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Grant Browne

Quantity Surveyor

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Study 

What did you study?

National Diploma in Quantity Surveying - WINTEC

Bachelor of Construction (Construction Economics) - UNITEC

Why did you choose this course?

When I left High School I wasn’t really sure what I wanted to do.  I was interested in Property and Construction so was always going to do something in that industry. Initially, I enrolled at WINTEC in their Construction Management Diploma because that was the only thing that sounded vaguely like what I wanted to do; I figured I like Construction and, well, Management sounds pretty good too. Once I was 2 weeks in I could see another course that was more suited to me and I changed to take up the Quantity Surveying Diploma which focusses more on numbers and maths.

After completing that Diploma and working for about 6 months I decided I wasn’t quite finished studying so enrolled at Unitec completed the Bachelor of Construction (Construction Economics).

What did you enjoy about your course?

Both of my courses involved a good balance of conventional classroom study mixed with a bit of hands-on experiments and exercises out in the industry.

What helped you to successfully complete your course?

Probably the biggest help for me was that I could work in the industry as a Quantity Surveyor while studying. This had a few benefits as it gave me an opportunity to apply my studies in the ‘real world’ which helped to understand things, plus it gave me a number of valuable industry contacts that I could draw on when researching for assignments etc.

What advice do you have for future students?

In my opinion, too many people go away to University for the wrong reasons. Find something that you enjoy doing and pursue that.

 

Career

 

Describe your job

I’ve been a Quantity Surveyor and Cost Estimator for about 10 years now. Recently I’ve been doing more Project Management as well. I now run the Small Projects team within a Commercial Construction company in Auckland.

What do you do on an average day?

Every day can be quite varied. I could be at my desk, on site, or in meetings all around town. Typical jobs include; producing budgets or tenders for new work, managing and forecasting cashflow, measuring, negotiating with sub-contractors or clients, writing contracts, ordering materials, pricing variation work, producing final accounts.

What is the most exciting about your job?

All the day-to-day variance that I just mentioned makes the job exciting. I enjoy that every project is different and has its own set of challenges. Every client has something that is important to them and working with them to deliver the best possible result can be quite satisfying when you hand over the finished product.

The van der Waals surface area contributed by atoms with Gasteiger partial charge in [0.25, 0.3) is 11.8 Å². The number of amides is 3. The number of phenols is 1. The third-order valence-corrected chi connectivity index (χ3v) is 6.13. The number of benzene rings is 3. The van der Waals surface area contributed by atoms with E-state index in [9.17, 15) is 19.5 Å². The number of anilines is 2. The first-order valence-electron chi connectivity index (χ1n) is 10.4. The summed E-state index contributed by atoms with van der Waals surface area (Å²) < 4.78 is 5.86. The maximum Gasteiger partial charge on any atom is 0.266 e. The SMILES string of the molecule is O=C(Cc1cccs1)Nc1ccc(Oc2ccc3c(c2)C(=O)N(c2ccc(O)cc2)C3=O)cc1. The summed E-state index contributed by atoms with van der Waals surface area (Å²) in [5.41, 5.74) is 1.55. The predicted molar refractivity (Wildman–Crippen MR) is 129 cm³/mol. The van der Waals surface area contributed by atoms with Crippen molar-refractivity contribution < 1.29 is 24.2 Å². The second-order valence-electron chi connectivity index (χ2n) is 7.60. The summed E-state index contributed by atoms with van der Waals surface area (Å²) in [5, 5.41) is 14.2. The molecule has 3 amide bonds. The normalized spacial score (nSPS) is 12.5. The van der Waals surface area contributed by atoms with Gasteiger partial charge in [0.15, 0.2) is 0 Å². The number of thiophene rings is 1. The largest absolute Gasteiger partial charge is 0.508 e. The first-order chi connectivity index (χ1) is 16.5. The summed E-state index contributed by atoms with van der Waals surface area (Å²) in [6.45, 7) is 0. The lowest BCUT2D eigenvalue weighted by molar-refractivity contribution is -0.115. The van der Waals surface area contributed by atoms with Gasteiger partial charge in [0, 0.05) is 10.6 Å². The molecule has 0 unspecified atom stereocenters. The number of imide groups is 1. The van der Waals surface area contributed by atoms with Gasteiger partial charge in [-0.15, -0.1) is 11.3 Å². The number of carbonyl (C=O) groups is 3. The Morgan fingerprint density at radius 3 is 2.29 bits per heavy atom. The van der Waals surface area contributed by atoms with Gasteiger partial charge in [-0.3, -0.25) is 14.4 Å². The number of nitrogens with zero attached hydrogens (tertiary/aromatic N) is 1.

What opportunities does your job offer?

There are lot of different paths that you can follow once you’ve trained as a Quantity Surveyor. Some that come to mind include; Estimating, Cost Planning, Bank Funding, Project Management, Dispute Resolution, Client Representation, Property Development, Insurance Assessment, Contract Administration, Asset Management, and Property Taxation. John Mitchell is a Quantity Surveyor, so apparently you can even be the All Black coach, albeit an unsuccessful one.

What skills, training, education or past experiences helped you secure your job?

I have experience both as a Consultant QS and as a Construction QS. I think that gives anyone who is finding their place in the industry an opportunity to see how both sides of the equation works and has given me the right skill set to do my job.

Where do you see yourself heading in the future within this industry?

More of the same. I’d like to run my own company in due course.

What advice do you have for anyone wanting to work as a Quantity Surveyor?

If you want to be a Quantity Surveyor then you will need to study at some point, but you might not need to straight away. If you’re a bit unsure then see if can get some work experience in a company near you. Everyone knows someone in the property industry so use the contacts that you already have to get introduced somewhere.

There are plenty of Quantity Surveying courses all around the country if you decide that it’s for you.

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